The TWO ONE: What makes a great winger?

'Caps rookies following in the footsteps of "Chalkie"

 

Have I mentioned how excited I am to watch the ‘Caps this season?

Well I have, but hey, now is the time for excitement, and this certainly looks to be a very entertaining team!

What continues to intrigue me the most about this side is our rookie wingers.

This was a position that I played for the ‘Caps many years ago, so I’m very interested to track the progress of Kekuta Manneh and Erik Hurtado.

WATCH: Manneh shows what he's got

I grew up watching my home team Manchester United, who for the most part have always used two wingers. When they were in full flow there was no better sight. They went right at the opponent’s fullbacks and looked to get dangerous crosses into the box for their strikers to finish.

So what does make a great winger?

Stick to the plan

First of all you, have to be patient. You spend a great deal of time holding your position out wide and relying on your teammates to get you the ball. This can be frustrating at times if you’re not getting involved in the match, and naturally you will want to start wandering inside to go look for the ball and try to get more involved.

Stay out wide, all the way out wide. That is how I got my nickname Chalkie.

Back in the day I was playing in a game for Oldham Athletic. I hadn’t seen the ball for ages, so I decided to leave my position on the wing and go hunt for the ball. It was not long before our manager Jimmy Frizzel screamed at me to get back out wide and put some chalk on my boots (the touch lines were marked with white chalk), which I promptly did. Hence my new nickname, which has stuck with me even until today.

WATCH: Dane Richards gets compared to the Legend

It’s not always about taking on defenders …

Having dribbling skills certainly is a plus for a winger, but it is not necessary (I was told by one fan I only had two moves).

A certain fellow named David Beckham was not known for his moves with the ball, but you would find it very hard to find a better crosser of the ball than Mr. Beckham. He would only need a yard of space to cross the ball or bend it around the defender.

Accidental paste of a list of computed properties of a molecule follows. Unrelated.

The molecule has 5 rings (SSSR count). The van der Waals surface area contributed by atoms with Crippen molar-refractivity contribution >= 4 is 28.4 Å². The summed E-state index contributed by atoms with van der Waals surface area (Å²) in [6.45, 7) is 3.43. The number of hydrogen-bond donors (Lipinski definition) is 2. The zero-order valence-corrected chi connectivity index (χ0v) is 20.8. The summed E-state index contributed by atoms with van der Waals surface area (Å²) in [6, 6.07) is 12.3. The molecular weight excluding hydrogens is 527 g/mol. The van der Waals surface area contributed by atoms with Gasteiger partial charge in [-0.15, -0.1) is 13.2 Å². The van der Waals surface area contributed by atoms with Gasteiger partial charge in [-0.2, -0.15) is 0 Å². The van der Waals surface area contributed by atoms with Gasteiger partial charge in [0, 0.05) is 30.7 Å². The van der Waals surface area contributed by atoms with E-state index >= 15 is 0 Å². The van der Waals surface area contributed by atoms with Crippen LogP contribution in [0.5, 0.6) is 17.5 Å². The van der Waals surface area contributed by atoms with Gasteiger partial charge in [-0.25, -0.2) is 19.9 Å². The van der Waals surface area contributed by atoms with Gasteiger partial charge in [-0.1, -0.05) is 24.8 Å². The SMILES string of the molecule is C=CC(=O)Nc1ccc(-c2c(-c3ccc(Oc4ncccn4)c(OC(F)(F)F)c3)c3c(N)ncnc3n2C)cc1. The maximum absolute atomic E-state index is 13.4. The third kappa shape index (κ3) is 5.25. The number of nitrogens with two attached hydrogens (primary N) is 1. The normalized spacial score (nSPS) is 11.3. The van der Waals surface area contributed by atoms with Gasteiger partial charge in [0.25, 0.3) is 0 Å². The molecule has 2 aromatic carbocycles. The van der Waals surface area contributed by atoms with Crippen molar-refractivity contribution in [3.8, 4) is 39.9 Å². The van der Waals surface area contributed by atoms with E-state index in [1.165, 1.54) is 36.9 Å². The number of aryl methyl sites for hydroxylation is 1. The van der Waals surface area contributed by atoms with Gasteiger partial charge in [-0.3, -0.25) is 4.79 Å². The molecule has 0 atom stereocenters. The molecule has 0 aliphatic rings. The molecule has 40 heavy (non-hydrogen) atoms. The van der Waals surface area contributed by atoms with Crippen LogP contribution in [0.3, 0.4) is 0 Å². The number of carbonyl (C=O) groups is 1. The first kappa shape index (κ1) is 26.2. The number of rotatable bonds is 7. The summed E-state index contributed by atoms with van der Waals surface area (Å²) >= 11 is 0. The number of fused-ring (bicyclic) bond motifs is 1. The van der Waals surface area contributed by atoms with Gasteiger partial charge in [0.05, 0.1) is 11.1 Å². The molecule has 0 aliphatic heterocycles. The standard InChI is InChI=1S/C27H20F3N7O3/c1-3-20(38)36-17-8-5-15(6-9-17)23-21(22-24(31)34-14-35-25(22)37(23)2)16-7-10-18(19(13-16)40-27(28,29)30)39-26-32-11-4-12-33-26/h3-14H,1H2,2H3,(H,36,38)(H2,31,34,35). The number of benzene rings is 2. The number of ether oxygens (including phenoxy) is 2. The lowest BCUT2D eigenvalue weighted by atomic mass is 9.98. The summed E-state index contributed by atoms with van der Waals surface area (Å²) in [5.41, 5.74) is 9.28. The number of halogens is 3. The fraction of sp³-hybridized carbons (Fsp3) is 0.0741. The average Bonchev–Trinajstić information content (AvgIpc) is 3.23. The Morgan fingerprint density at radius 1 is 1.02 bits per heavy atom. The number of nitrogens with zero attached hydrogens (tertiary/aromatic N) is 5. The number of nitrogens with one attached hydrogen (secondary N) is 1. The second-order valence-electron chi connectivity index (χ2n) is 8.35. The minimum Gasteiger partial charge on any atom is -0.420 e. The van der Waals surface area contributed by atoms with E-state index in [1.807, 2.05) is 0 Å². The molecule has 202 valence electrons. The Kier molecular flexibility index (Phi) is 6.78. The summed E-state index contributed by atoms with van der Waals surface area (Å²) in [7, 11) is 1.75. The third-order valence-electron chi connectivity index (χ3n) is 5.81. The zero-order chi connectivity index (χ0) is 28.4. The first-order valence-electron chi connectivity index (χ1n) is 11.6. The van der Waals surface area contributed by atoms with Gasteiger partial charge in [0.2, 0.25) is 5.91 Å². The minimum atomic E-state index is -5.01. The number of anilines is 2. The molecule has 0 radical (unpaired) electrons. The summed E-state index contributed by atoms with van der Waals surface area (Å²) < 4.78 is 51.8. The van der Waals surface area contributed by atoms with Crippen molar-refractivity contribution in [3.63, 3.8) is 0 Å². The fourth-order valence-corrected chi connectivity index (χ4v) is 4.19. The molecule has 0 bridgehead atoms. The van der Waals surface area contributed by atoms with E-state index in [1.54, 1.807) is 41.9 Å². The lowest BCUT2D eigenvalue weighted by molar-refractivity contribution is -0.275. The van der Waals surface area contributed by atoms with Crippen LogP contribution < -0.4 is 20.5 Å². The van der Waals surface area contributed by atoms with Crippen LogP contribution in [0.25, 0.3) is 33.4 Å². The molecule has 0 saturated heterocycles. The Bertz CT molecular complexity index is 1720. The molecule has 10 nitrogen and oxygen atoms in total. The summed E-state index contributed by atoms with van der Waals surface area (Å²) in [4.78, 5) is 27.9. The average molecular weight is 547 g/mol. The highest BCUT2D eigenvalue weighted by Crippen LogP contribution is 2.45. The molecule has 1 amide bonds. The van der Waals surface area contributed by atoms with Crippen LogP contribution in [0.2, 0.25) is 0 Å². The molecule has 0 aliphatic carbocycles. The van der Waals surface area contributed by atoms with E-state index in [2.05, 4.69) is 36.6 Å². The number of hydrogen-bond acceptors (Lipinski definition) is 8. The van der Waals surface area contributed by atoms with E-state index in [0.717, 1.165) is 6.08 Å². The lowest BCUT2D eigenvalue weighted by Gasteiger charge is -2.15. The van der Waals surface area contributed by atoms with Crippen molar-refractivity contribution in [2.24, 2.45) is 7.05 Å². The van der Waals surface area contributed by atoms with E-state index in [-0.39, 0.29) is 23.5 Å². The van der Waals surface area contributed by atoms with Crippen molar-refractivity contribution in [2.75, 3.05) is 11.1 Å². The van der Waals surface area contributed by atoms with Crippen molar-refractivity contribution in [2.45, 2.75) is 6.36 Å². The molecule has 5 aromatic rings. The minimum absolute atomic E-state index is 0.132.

Another similar player that had the same type of game was someone some of you longtime ‘Caps fans will remember as “the Silver Fox” Alan Hinton. He was not very tricky or fast, but he too would find that yard of space to whip in a dangerous cross for his strikers to attack.

… But speed and dribbling certainly help

Of course, if you do have dribbling skills that makes things very frightening for defenders. Cristiano Ronaldo was the king of the step-overs when he first came to play for Manchester United. There have been other wingers like Ryan Giggs (sorry another United player) who could do amazing things with the ball while running at full speed. These types of wing men would beat you inside or outside, or just twist you into the ground then run away from you.

WATCH: Giggs in his prime

If you have speed, then you can knock the ball past a defender and find a cross or make the runs into space and look for balls over the top of defenders to create breakaways. With or without the ball, these players with speed stretch defences and excite the crowd with their play.

No fear

There are different types of wingers, but one thing they have to have is courage. As a winger, you will be kicked because you have too much skill for the defender – sometimes by accident, but many times just to slow you down.

You also have to have a certain fearlessnesses. You can’t be afraid to take on one, two, maybe even three defenders at a time. Of course you may not get through, but if you do you’ve opened up the play and set your team up with a good chance to create a goal.

I am probably biased when I say that there’s no better sight than seeing teams that play with two wingers to open up the game and play attacking soccer.

And that’s why I am excited to see this year’s ‘Caps – and in particular Manneh and Hurtado. All the weapons we have will make this MLS season a very entertaining one.

Bring it on.